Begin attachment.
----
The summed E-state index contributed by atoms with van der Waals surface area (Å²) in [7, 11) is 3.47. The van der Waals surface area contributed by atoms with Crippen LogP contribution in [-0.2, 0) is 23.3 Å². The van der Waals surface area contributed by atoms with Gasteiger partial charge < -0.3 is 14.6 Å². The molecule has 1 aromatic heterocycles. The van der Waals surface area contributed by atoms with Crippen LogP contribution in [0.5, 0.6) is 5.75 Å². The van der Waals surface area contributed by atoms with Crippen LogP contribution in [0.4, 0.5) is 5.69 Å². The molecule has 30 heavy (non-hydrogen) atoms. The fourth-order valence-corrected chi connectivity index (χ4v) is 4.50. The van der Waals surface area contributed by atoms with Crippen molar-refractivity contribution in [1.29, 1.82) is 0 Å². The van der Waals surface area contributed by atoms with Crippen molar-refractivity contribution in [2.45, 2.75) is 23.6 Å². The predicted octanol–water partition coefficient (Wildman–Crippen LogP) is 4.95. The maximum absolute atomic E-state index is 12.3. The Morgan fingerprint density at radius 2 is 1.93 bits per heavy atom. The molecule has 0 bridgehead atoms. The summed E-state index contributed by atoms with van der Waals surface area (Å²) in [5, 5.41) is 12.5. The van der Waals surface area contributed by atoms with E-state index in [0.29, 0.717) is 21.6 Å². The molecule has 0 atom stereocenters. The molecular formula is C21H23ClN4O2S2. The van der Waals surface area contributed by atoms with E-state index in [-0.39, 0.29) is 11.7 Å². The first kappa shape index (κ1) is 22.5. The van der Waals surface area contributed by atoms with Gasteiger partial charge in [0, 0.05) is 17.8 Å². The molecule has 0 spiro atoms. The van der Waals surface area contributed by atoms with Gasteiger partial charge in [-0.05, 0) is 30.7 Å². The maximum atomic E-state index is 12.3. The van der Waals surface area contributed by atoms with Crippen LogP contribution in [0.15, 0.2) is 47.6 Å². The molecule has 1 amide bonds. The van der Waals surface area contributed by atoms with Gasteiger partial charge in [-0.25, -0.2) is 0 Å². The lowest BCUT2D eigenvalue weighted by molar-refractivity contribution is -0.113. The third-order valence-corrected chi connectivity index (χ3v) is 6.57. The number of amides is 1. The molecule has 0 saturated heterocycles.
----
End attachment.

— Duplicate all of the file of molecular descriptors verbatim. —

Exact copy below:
The summed E-state index contributed by atoms with van der Waals surface area (Å²) in [7, 11) is 3.47. The van der Waals surface area contributed by atoms with Crippen LogP contribution in [-0.2, 0) is 23.3 Å². The van der Waals surface area contributed by atoms with Gasteiger partial charge < -0.3 is 14.6 Å². The molecule has 1 aromatic heterocycles. The van der Waals surface area contributed by atoms with Crippen LogP contribution in [0.5, 0.6) is 5.75 Å². The van der Waals surface area contributed by atoms with Crippen LogP contribution in [0.4, 0.5) is 5.69 Å². The molecule has 30 heavy (non-hydrogen) atoms. The fourth-order valence-corrected chi connectivity index (χ4v) is 4.50. The van der Waals surface area contributed by atoms with Crippen molar-refractivity contribution in [1.29, 1.82) is 0 Å². The van der Waals surface area contributed by atoms with Crippen molar-refractivity contribution in [2.45, 2.75) is 23.6 Å². The predicted octanol–water partition coefficient (Wildman–Crippen LogP) is 4.95. The maximum absolute atomic E-state index is 12.3. The Morgan fingerprint density at radius 2 is 1.93 bits per heavy atom. The molecule has 0 bridgehead atoms. The summed E-state index contributed by atoms with van der Waals surface area (Å²) in [5, 5.41) is 12.5. The van der Waals surface area contributed by atoms with E-state index in [0.29, 0.717) is 21.6 Å². The molecule has 0 atom stereocenters. The molecular formula is C21H23ClN4O2S2. The van der Waals surface area contributed by atoms with E-state index in [-0.39, 0.29) is 11.7 Å². The first kappa shape index (κ1) is 22.5. The van der Waals surface area contributed by atoms with Gasteiger partial charge in [0, 0.05) is 17.8 Å². The molecule has 0 spiro atoms. The van der Waals surface area contributed by atoms with Gasteiger partial charge in [-0.05, 0) is 30.7 Å². The maximum atomic E-state index is 12.3. The van der Waals surface area contributed by atoms with Crippen LogP contribution in [0.15, 0.2) is 47.6 Å². The molecule has 1 amide bonds. The van der Waals surface area contributed by atoms with Gasteiger partial charge in [-0.25, -0.2) is 0 Å². The lowest BCUT2D eigenvalue weighted by molar-refractivity contribution is -0.113. The third-order valence-corrected chi connectivity index (χ3v) is 6.57. The number of amides is 1. The molecule has 0 saturated heterocycles.